Mumbai: Who would have imagined that an automobile company would fall prey to a debilitating virus transmitted by the Aedes mosquito. And yet, Tata Motors Ltd on Tuesday said that it would rename its soon-to-be-launched small car Zica to dodge any negative association with the dreaded Zika virus. The announcement was made a day after the World Health Organization declared the mosquito-borne Zika virus and its suspected link to birth defects as an international public health emergency.

While this is not the first time that a company has had to change its product name due to unfortunate associations, it is uncommon. “In this day and age arriving at a new brand name is an extremely complicated and tedious process, so unless there is a really strong rationale for it, one would not recommend it," said Lulu Raghavan, managing director, Landor India, a strategic brand and design consultancy from the WPP Group. “You would rather try and build new equity and meaning into the brand, than ditch everything the brand has and start from scratch."

The firm has decided to hire a social media agency to crawl the web for all future projects, just to ensure that the potential brand names they choose are not dogged with any controversy in any part of the world. “A basic Google search is not enough anymore," she said.

Here are five instances where companies chose to change their names or product names due to negative associations with the word.

1. Umbro: The English sportswear and football equipment manufacturer and subsidiary of the Iconix Brand Group found itself in a corner in 2002, after it realized that one of its trainers named Zyklon shared its name with Zyklon B, an insecticide which emitted a deadly gas when its crystals came in contact with air. The deadly gas was used by the Nazis to kill thousands of Jews in concentration camps. The company issued an apology for its unintentional mistake and pulled the shoes off the shelves. Zyklon is also the German word for cyclone.

2. ISIS chocolates: In 2013, Belgian chocolate-maker changed their name from Italo Suisse to ISIS as it no longer had much association with either country, according to a Reuters report. A decision it soon regretted in 2014 as the Islamic State of Iraq and Syria (ISIS) started releasing horrific videos of beheadings and murder on YouTube. It led to stores refusing to stock their chocolate till the company decided to quickly ditch the name and adopt Libeert, the family name of the company’s owners, for their chocolates.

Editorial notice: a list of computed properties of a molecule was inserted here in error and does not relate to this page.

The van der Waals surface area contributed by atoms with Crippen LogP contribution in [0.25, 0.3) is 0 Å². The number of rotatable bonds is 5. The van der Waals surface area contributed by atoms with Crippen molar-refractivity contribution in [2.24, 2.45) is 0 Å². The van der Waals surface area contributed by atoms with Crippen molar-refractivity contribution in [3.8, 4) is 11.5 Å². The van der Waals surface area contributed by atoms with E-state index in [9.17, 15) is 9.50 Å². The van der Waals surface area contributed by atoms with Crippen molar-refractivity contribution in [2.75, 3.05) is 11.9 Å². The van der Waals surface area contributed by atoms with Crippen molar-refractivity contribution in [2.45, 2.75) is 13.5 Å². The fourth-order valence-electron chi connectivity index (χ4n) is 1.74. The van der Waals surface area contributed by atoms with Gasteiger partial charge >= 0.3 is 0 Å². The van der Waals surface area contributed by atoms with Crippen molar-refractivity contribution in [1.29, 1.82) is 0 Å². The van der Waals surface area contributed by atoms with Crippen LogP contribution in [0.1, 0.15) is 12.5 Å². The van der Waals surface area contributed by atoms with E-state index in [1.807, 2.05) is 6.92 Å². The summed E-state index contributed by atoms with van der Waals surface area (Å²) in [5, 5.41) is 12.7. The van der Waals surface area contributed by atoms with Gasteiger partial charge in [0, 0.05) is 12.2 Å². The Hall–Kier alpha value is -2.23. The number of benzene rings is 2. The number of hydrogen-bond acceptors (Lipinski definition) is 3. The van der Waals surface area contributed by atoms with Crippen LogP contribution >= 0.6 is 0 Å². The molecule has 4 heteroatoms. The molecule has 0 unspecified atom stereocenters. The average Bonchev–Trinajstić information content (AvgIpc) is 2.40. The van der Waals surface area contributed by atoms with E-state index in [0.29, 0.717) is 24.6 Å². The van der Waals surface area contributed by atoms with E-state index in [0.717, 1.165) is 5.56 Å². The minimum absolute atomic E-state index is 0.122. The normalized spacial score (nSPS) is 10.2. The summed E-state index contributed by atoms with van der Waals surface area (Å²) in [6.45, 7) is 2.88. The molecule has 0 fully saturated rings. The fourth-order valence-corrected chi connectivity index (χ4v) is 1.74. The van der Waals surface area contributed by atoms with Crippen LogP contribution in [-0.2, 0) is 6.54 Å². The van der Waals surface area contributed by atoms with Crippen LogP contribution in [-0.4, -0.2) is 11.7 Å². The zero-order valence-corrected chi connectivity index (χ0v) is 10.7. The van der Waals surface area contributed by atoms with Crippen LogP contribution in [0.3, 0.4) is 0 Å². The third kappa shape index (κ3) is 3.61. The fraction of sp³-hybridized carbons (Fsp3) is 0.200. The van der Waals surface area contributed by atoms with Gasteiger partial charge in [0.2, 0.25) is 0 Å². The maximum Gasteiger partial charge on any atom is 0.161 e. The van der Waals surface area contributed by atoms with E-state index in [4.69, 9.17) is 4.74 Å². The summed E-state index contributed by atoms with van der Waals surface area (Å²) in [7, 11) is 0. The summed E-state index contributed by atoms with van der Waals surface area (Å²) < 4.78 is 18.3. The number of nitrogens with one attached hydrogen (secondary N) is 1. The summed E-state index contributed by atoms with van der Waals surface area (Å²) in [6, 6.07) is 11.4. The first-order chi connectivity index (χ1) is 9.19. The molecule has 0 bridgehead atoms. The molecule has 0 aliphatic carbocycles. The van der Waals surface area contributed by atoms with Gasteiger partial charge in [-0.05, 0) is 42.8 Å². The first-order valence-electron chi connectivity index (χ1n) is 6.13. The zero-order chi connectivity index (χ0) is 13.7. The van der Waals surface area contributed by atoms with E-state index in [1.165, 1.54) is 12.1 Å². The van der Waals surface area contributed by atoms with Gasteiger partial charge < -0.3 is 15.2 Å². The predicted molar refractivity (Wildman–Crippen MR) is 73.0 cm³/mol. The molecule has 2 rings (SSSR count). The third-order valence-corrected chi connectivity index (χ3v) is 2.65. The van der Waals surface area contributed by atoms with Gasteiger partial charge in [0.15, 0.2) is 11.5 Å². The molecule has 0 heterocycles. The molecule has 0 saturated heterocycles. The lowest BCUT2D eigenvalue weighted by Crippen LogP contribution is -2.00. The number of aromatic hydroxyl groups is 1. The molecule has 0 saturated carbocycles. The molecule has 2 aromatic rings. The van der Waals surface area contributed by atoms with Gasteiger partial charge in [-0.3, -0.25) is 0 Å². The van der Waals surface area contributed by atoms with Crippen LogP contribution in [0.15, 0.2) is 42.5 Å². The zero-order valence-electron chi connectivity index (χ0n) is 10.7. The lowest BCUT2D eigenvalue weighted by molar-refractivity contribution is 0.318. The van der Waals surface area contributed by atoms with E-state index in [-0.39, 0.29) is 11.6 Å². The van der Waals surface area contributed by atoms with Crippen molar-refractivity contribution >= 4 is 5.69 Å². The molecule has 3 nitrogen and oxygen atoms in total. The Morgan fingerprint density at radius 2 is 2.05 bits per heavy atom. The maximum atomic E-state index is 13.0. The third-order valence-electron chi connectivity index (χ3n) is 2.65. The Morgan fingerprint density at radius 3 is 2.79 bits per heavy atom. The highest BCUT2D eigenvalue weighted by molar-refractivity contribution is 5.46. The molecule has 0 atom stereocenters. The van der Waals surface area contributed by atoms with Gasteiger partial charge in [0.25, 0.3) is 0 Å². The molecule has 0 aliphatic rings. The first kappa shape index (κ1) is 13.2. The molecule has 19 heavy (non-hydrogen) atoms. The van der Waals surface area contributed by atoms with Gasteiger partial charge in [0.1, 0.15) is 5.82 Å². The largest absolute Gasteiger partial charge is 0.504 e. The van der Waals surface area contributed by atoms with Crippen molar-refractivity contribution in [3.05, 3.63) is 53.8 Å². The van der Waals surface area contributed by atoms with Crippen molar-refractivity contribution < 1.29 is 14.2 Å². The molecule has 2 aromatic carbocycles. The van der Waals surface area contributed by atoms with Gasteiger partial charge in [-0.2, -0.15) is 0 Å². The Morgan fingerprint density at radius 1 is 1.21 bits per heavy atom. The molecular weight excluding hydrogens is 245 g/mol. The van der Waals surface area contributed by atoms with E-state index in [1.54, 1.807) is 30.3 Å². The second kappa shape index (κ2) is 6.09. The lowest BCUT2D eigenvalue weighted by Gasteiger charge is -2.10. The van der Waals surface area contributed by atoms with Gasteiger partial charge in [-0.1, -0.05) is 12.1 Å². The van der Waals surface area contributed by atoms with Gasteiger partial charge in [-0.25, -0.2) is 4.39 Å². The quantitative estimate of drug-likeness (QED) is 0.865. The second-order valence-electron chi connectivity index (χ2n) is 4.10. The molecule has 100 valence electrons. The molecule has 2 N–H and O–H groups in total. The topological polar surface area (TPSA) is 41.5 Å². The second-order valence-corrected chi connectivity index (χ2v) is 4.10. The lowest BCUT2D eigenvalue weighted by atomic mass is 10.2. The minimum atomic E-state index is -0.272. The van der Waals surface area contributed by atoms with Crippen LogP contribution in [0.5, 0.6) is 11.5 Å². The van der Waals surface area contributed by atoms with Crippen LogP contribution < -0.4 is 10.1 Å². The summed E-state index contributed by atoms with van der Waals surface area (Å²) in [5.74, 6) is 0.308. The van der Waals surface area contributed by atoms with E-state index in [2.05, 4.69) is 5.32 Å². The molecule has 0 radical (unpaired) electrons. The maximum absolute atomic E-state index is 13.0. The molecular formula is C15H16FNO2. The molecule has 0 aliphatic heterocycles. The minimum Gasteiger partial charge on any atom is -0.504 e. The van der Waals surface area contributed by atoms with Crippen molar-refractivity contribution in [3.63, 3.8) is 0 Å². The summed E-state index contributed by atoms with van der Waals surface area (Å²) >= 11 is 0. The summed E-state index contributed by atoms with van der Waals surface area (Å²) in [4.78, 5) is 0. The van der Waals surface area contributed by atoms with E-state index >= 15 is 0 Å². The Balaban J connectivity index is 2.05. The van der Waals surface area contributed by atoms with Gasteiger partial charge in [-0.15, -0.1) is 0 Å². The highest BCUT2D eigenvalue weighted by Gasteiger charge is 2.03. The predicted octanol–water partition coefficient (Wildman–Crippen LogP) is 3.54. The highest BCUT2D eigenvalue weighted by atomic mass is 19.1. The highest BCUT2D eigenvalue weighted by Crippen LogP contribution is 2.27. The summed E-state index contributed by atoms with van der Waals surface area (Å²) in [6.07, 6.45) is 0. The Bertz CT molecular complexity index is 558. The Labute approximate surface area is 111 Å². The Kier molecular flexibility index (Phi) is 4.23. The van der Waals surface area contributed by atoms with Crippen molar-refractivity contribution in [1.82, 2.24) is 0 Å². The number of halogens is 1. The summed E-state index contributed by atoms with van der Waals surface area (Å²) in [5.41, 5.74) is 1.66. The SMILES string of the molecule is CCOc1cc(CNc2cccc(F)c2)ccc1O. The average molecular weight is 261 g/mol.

3. ValuJet Airlines: In 1990s, American low-cost carrier ValuJet Airlines was luring passengers with cheap fares and great deals on domestic and international routes. However, in 1996, business nose-dived after one of their planes, Flight-596, crashed due to illegally stored hazardous material. The airline was grounded for a few months. Passengers stayed away even when it resumed operations due to its reputation for poor safety and maintenance. In 1997, it merged with a smaller regional operator and renamed the airline AirTran Airways, along with a dogged pursuit for safety, which finally got the airline off the ground till its merger with Southwest Airlines in 2011.

4. Reebok International Ltd: In 1997, the sportswear and equipment maker was stunned to find itself in the middle of a storm when its sneaker, called “Incubus" drew a lot of criticism from consumers and the media, according to a report in the Wall Street Journal, the company was criticized for picking the name Incubus, which according to medieval legend, is a demon that has sex with sleeping women. A spokesperson for the company told WSJ that “nobody involved in launching the shoe knew the meaning of the word. It was run by lawyers for possible trademark violations, but no one bothered to check the dictionary. Someone should have looked it up. There are no excuses and we apologize".

5. Philip Morris Co. Inc: In 2003, the maker of cigarette brands such as Marlboro and Chesterfield changed its name to Altria Group. A change that the company hoped would bring “clarity" to a corporation that also owned Kraft Foods, the makers of Oreo Cookies. Critics maintained that the change in name was just a smokescreen. According to a report in Time magazine, the name change unfortunately did not work for the company, as it just reminded consumers that the company wanted to avoid being blamed for the adverse health effects caused by its tobacco products.

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